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Egypt’s Economy Rebounding from Revolution

A new study on the economic effects of the political revolution in Egypt suggests that freedom came with a price.
Jay Akasie | 12.09.2011
A new study on the economic effects of the political revolution in Egypt suggests that freedom came with a price.

Tourism, which has long been a driver of the Egyptian economy, virtually dried up in the months following the ouster of the country's ruling family. But the country is gradually ramping up its tourism and manufacturing sectors as foreign direct investment picks up as well.

According to Nemr Kanafani, senior economist at the National Bank of Kuwait, real GDP growth had accelerated to 5.6 percent in Egypt on the eve of the revolution as the economy was on a moderate recovery path. Massive popular protests brought the economy to a virtual standstill and forced businesses and investors to take a more cautious stance. NBK expects growth in the coming fiscal year to have slowed to 1 percent; the fiscal year 2011-12 should see growth recover to 3-4 percent.

The NBK report says the tourist industry was the hardest hit, with foreign visitors discouraged by the uncertainty and by the breakdown in services. The number of visitors to the country fell by 82 percent in February from the previous month. By May, the number of arrivals improved, but remained 41 percent lower than its level a year before. The Ministry of Planning's production index for the sector was down 65 percent year-on-year in February. The year-on-year drop had shrunk to 37 percent by May. Tourism receipts in the first quarter of the year were 34 percent lower than a year before.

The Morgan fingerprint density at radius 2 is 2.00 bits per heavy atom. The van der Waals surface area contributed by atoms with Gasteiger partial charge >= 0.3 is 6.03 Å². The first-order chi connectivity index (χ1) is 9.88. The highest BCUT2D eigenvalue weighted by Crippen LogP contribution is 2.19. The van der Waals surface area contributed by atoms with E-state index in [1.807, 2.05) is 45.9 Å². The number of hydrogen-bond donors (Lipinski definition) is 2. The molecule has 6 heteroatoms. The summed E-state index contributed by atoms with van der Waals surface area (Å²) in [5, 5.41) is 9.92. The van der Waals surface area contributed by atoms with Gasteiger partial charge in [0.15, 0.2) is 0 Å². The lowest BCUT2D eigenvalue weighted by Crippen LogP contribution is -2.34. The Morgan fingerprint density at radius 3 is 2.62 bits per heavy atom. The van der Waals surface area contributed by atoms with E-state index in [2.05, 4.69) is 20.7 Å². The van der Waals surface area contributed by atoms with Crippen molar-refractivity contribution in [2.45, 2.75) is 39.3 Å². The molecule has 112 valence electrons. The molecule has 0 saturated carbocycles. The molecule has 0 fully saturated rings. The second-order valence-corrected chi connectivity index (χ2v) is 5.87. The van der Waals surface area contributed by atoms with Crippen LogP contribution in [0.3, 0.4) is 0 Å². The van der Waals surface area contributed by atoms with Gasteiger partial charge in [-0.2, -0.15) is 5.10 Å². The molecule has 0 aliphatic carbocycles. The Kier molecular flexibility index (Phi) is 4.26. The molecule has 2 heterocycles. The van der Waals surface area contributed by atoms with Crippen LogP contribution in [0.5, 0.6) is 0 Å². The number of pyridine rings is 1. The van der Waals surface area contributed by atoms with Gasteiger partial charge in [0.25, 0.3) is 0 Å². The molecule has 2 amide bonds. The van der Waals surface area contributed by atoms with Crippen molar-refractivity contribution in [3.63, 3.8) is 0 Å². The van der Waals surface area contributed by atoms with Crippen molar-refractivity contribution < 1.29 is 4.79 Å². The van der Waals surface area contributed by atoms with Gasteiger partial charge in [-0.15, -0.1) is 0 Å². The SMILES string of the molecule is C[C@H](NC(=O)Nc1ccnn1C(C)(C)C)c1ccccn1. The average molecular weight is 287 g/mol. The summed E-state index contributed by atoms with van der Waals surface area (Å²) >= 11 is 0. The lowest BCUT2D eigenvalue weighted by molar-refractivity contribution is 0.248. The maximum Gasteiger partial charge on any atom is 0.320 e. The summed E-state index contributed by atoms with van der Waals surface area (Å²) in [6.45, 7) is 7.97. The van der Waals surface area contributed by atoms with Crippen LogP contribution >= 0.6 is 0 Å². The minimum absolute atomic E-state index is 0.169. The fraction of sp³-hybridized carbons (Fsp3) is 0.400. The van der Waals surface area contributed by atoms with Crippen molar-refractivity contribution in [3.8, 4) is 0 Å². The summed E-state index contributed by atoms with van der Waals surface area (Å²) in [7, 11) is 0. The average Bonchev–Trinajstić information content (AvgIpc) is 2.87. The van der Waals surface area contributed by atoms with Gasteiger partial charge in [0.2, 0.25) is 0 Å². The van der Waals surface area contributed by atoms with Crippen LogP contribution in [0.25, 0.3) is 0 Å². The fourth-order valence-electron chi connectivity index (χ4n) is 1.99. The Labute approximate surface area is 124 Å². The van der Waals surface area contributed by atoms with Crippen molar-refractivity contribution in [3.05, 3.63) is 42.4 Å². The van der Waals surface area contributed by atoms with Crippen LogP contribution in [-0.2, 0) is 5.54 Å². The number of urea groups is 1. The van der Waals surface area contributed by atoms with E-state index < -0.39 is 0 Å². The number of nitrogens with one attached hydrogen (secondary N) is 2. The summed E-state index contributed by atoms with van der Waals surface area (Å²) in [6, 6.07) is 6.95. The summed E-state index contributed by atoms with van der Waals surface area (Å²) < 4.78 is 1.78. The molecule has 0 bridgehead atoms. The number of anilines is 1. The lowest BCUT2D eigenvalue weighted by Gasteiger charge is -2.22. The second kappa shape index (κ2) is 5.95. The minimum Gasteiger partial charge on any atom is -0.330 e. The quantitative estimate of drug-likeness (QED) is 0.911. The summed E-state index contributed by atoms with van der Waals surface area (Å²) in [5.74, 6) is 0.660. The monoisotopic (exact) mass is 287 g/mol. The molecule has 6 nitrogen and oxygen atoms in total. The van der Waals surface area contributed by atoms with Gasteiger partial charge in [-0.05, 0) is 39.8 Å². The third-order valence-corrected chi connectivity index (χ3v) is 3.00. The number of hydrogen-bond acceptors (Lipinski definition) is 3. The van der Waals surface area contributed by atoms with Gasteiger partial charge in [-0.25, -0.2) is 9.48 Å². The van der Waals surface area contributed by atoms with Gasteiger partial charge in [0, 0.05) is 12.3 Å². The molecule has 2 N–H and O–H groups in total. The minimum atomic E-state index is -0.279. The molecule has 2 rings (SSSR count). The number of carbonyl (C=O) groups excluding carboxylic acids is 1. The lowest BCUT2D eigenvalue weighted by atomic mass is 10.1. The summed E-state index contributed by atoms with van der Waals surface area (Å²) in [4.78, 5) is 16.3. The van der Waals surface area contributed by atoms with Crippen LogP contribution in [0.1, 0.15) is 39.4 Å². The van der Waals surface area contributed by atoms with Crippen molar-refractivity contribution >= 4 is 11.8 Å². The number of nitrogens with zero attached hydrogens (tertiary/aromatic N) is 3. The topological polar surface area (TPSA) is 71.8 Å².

The manufacturing sector was also heavily affected by the unrest, though it saw a far smaller decline of 14 percent in its production index. But this sector's index was up 21 percent by May, indicating a strong recovery. Meanwhile, according to the ministry's production index, three sectors appeared largely unaffected with their growth remaining strong. These included the gas and oil sectors, and shipping activity through the Suez Canal. These three sectors account for about 15 percent of economic activity, according to NBK.

To the drop in tourism receipts was added a decline in worker remittances and foreign direct investment. Remittances were down 2 percent year-on-year and 11 percent from the prior quarter. Still, growth in remittances during the 12 months ending March 2011 remained quite strong at 50 percent compared to the previous 12 months, writes Kanafani.

In contrast, Suez Canal receipts and oil exports held up throughout the first half of the year. While there were some minor disruptions during the weeks of the protests, activity was able to recover quickly with minimal lasting impact. This has helped bolster Egypt's current account at a critical time and provided some measure of stability, he said.

Balance of payments weakness was also evident in capital and investment outflows. Foreign direct investment registered a somewhat modest outflow of $164 million in the first quarter of the year following a $656 million inflow in the prior quarter. Portfolio investment was harder hit with a $5.5 billion outflow during the first quarter which followed a smaller outflow of $1.3 billion in the fourth quarter of 2010. As a result, the 12-month period ending March 2011 saw a small outflow in portfolio investment while FDI maintained a large $4.5 billion inflow, according to NBK.